The embers are out, and investigators have disclosed that Santa Barbara County’s Tea Fire was the result of a foolishly abandoned bonfire.
But for the owners of 210 lost homes in Montecito and Santa Barbara, life will never be quite the same. And with damage claims expected to reach half a billion dollars or more, reconstruction will take years.
For the rest of the South Coast, economic fallout from the Tea fire is expected to be minor. Travel and tourism will largely be unaffected by the blaze, but some small-business owners who already have been struggling will feel a temporary impact.
Over the longer haul, contractors, real-estate lawyers, landscapers and others will benefit as the long, slow process of rebuilding begins. Here’s a closer look at the impact of the Tea Fire, which burned a total of 1,940 acres and injured 25 people before being fully contained Nov. 18.
Bill Watkins, executive director of the University of California, Santa Barbara, Economic Forecast Project, said he “wouldn’t be at all surprised to see a $500 million loss” once all claims are in.
His logic is that the homes in Sycamore Canyon are worth an average of $2 million each, with the dollars vectoring upward once personal property is factored in. “Some of these homes had furniture that’s worth more than my house in Ventura,” he said.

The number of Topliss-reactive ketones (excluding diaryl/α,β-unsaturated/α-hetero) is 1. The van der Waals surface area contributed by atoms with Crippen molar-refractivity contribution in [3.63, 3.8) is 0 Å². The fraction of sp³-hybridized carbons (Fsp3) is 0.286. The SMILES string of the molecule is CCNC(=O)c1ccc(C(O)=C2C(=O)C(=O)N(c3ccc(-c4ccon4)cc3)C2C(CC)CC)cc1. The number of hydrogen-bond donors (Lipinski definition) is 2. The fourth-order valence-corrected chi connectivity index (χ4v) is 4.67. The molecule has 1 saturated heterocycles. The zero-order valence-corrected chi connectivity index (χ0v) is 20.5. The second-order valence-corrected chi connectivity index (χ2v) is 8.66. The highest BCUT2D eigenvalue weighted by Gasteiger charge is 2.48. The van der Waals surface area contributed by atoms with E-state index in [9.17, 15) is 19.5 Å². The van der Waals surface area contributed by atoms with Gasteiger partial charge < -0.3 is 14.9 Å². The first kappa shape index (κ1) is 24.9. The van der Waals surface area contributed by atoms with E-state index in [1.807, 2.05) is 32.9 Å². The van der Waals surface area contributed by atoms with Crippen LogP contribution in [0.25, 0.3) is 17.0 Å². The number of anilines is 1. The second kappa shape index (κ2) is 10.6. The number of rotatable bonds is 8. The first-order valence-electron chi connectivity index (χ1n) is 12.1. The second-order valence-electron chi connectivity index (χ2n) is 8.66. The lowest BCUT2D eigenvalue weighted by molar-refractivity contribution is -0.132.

“Those are the really high-end homes, so those are millions and millions of dollars a home up there,” agreed Randy Kinsling, managing member of TWIW Insurance services. “If you assume that the average house up there is $3 million, that’s a fairly good-sized loss,” he said, adding that “in the scheme of things, that’s not like the catastrophes that happened down south,” where fire-related losses in San Diego and other counties have tallied into the billions of dollars in past years.
Wealthy residents who stay away could provide an economic sting. With many homes in the Santa Barbara area serving as second homes, their owners won’t return to the region full-time until the homes are rebuilt.
Watkins sees an upside for high-quality builders, building suppliers and vendors of luxury kitchen and bath appliances. That’s good news for the construction industry, which, Watkins noted, “has been hurting big-time right now.”
Longer term, Watkins said he doesn’t expect a negative impact on home prices because of the fire, an assumed risk in most of California. In fact, Watkins said, because of a slightly diminished supply of homes, prices might actually rise somewhat in the short term.
Of greater concern, he said, is the impact on Santa Barbara County finances, where there will be a decline in property tax revenue, plus the added cost of fighting the fires, $5.7 million and rising at press time. The sliver lining for local governments is help from the state and federal government.
Although the homeowners have suffered deep emotional losses, the local economy will eventually get back to normal. “Santa Barbara and Montecito are extremely desirable locations, and there is a worldwide market for their properties,” said Watkins, who estimated that most of the damage would be repaired within “a couple of years.”
ONE VICTIM’S STORY
“One minute we were eating dinner, and the next thing you know the fire was there, just looming on the horizon,” said Doug Crawford, a Santa Barbara man whose home on Las Alturas burned down in the Tea Fire. “We had maybe a half hour to pack up a few boxes and get out. At 10:30 Thursday night, I watched my home burn down.”